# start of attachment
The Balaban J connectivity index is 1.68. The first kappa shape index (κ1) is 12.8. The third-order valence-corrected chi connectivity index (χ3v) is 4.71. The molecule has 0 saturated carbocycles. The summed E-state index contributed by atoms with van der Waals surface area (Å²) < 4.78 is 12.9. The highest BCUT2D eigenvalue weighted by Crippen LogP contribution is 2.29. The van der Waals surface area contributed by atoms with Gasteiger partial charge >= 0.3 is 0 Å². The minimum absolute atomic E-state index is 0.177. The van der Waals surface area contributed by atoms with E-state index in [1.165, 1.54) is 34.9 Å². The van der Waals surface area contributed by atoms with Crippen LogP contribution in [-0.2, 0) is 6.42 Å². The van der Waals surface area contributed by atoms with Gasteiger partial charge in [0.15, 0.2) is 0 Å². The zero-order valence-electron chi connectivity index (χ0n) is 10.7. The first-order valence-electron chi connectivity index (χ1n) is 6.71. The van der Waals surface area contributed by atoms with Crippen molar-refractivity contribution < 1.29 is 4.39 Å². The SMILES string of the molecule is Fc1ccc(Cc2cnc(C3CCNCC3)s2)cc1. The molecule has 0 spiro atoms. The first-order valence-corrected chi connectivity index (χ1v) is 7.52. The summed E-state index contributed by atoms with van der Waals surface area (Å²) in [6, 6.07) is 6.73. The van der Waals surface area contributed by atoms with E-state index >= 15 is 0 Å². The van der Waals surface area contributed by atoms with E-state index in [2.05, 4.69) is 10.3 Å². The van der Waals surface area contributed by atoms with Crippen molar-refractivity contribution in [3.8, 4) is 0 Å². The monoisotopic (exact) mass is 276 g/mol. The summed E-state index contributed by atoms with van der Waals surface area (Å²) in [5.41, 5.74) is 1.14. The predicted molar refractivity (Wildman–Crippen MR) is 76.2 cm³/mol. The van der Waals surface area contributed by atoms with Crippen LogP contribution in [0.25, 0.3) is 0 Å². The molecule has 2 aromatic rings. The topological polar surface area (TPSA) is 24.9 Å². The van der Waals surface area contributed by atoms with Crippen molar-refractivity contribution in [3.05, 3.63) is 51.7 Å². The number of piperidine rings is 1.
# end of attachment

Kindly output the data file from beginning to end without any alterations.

The Balaban J connectivity index is 1.68. The first kappa shape index (κ1) is 12.8. The third-order valence-corrected chi connectivity index (χ3v) is 4.71. The molecule has 0 saturated carbocycles. The summed E-state index contributed by atoms with van der Waals surface area (Å²) < 4.78 is 12.9. The highest BCUT2D eigenvalue weighted by Crippen LogP contribution is 2.29. The van der Waals surface area contributed by atoms with Gasteiger partial charge >= 0.3 is 0 Å². The minimum absolute atomic E-state index is 0.177. The van der Waals surface area contributed by atoms with E-state index in [1.165, 1.54) is 34.9 Å². The van der Waals surface area contributed by atoms with Crippen LogP contribution in [-0.2, 0) is 6.42 Å². The van der Waals surface area contributed by atoms with Gasteiger partial charge in [0.15, 0.2) is 0 Å². The zero-order valence-electron chi connectivity index (χ0n) is 10.7. The first-order valence-electron chi connectivity index (χ1n) is 6.71. The van der Waals surface area contributed by atoms with Crippen molar-refractivity contribution < 1.29 is 4.39 Å². The SMILES string of the molecule is Fc1ccc(Cc2cnc(C3CCNCC3)s2)cc1. The molecule has 0 spiro atoms. The first-order valence-corrected chi connectivity index (χ1v) is 7.52. The summed E-state index contributed by atoms with van der Waals surface area (Å²) in [6, 6.07) is 6.73. The van der Waals surface area contributed by atoms with E-state index >= 15 is 0 Å². The van der Waals surface area contributed by atoms with E-state index in [2.05, 4.69) is 10.3 Å². The van der Waals surface area contributed by atoms with Crippen molar-refractivity contribution in [3.8, 4) is 0 Å². The monoisotopic (exact) mass is 276 g/mol. The summed E-state index contributed by atoms with van der Waals surface area (Å²) in [5.41, 5.74) is 1.14. The predicted molar refractivity (Wildman–Crippen MR) is 76.2 cm³/mol. The van der Waals surface area contributed by atoms with Crippen LogP contribution in [0.25, 0.3) is 0 Å². The molecule has 2 aromatic rings. The topological polar surface area (TPSA) is 24.9 Å². The van der Waals surface area contributed by atoms with Crippen molar-refractivity contribution in [3.05, 3.63) is 51.7 Å². The number of piperidine rings is 1.